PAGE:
There’s light, but the tunnel remains long
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Hey there, time traveller!
This article was published 16/04/2020 (1081 days ago), so information in it may no longer be current.
There appears to be a ray of light at the end of the coronavirus tunnel — but Manitobans will play a vital role in determining how quickly we reach it.
The province’s public-health officials have raised the possibility that coronavirus restrictions could be eased in the not-too-distant future, but warn we have to remain vigilant for several more weeks, if not longer.
With warmer weather (finally, hopefully, possibly) right around the corner, Manitobans who have been hunkered down to stem the spread of COVID-19 will be sorely tempted to shake off the quarantine cobwebs and visit cottage country or swarm outdoor green spaces.
That could have serious consequences.
Although the number of infected Manitobans has not risen sharply for the last two weeks, this is not a time to let down our guard. For those who enjoy clichés, this is the time to keep our eyes on the prize, stay the course and put the pedal to the metal.
Yes, the low number of new cases in the province is fuelling hope, but Dr. Brent Roussin, Manitoba’s chief public health officer, reiterated Wednesday this is not the time to become complacent.
“We’re at the critical stage … and we might be able to see a time relatively soon when we can start loosening some of these restrictions,” Dr. Roussin said. “We should be optimistic, but we should not loosen our grip right now on these measures.”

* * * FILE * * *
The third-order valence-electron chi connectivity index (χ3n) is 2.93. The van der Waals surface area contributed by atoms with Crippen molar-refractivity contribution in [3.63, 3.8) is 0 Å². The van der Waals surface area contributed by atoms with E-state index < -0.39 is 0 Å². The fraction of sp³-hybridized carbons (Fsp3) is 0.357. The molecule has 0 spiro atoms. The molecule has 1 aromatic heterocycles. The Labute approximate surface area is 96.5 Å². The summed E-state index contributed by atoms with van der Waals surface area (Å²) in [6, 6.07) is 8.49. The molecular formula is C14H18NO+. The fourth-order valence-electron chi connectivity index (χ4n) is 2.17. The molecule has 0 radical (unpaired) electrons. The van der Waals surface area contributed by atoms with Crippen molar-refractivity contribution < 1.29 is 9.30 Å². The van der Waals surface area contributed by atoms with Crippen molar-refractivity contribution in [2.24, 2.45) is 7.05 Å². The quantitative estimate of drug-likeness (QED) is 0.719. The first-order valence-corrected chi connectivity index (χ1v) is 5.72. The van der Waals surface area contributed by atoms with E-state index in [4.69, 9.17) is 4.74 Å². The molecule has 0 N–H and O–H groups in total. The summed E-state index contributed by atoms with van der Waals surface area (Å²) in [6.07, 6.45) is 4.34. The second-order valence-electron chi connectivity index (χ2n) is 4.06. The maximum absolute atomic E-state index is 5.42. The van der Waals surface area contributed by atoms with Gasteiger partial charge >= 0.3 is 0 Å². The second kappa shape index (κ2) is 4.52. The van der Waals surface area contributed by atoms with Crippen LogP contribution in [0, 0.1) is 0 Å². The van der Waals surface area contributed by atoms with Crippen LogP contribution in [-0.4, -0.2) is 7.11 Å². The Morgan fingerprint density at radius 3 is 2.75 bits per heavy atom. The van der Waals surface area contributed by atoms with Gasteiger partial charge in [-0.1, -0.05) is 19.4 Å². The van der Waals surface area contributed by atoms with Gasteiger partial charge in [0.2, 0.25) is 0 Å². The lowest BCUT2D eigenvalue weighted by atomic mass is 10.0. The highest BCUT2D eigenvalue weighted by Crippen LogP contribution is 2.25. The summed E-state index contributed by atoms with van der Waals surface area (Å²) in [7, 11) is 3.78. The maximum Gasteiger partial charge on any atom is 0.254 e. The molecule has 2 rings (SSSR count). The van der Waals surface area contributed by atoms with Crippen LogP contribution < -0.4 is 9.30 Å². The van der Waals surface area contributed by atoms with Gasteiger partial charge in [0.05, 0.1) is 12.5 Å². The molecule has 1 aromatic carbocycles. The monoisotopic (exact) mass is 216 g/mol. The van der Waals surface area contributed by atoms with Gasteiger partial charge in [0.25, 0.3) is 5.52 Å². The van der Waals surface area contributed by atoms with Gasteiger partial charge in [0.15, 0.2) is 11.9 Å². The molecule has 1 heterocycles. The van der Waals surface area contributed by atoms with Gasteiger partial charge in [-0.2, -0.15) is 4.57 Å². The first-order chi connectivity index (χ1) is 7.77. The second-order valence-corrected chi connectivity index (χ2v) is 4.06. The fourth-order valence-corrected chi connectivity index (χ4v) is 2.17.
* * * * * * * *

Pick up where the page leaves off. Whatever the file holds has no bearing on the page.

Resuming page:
“We should be optimistic, but we should not loosen our grip right now on these measures.” – Dr. Brent Roussin
To date, Manitobans’ adherence to Dr. Roussin’s orders has largely been a matter of trust. But as springtime’s activities beckon and the daily sameness of the chief public health officer’s message threatens to lessen its impact, it might be helpful if provincial officials were less reluctant to share the models and probabilities that underpin the urgency of physical-distancing measures and forced business closures.
Clear, factual, detailed information regarding the effectiveness of these measures and the consequences of relaxing too soon would reinforce for Manitobans the importance of maintaining safe practices through the crucial coming weeks.
Heading to cottages is a rite of spring, but cottage country isn’t throwing out the welcome mat. Kenora Mayor Dan Reynard made headlines last week when he suggested closing the border between Ontario and Manitoba to residential travel.
“We’re imploring people, stay home,” he said. “We welcome you back once this is all over … but right now, we need our Manitoba residents and summer residents to stay home. You cannot come into Kenora. It just puts too much pressure on our health-care system, and it increases the odds of bringing the virus into our community.”
Prime Minister Justin Trudeau this week spoke of a phased-in approach to reopening Canada’s economy, but warned any return to normalcy will take time and hinges on obeying public-health orders.
Re-starting the economy will be a crucial exercise, but must be carried out cautiously and deliberately; the final “all clear” cannot be sounded until a vaccine against COVID-19 is developed and ready for distribution.
It may not be what they want to hear as spring unfolds, but Canadians seem to be getting the message. A poll released this week found most Canadians want to see significant progress in the fight against COVID-19 before people are allowed to return to work and leisure activities.
For the most part, Manitobans have done an admirable job of sticking to the rules. And they need to continue doing that for these next critical weeks, or that long-awaited light at the end of the tunnel will quickly fade.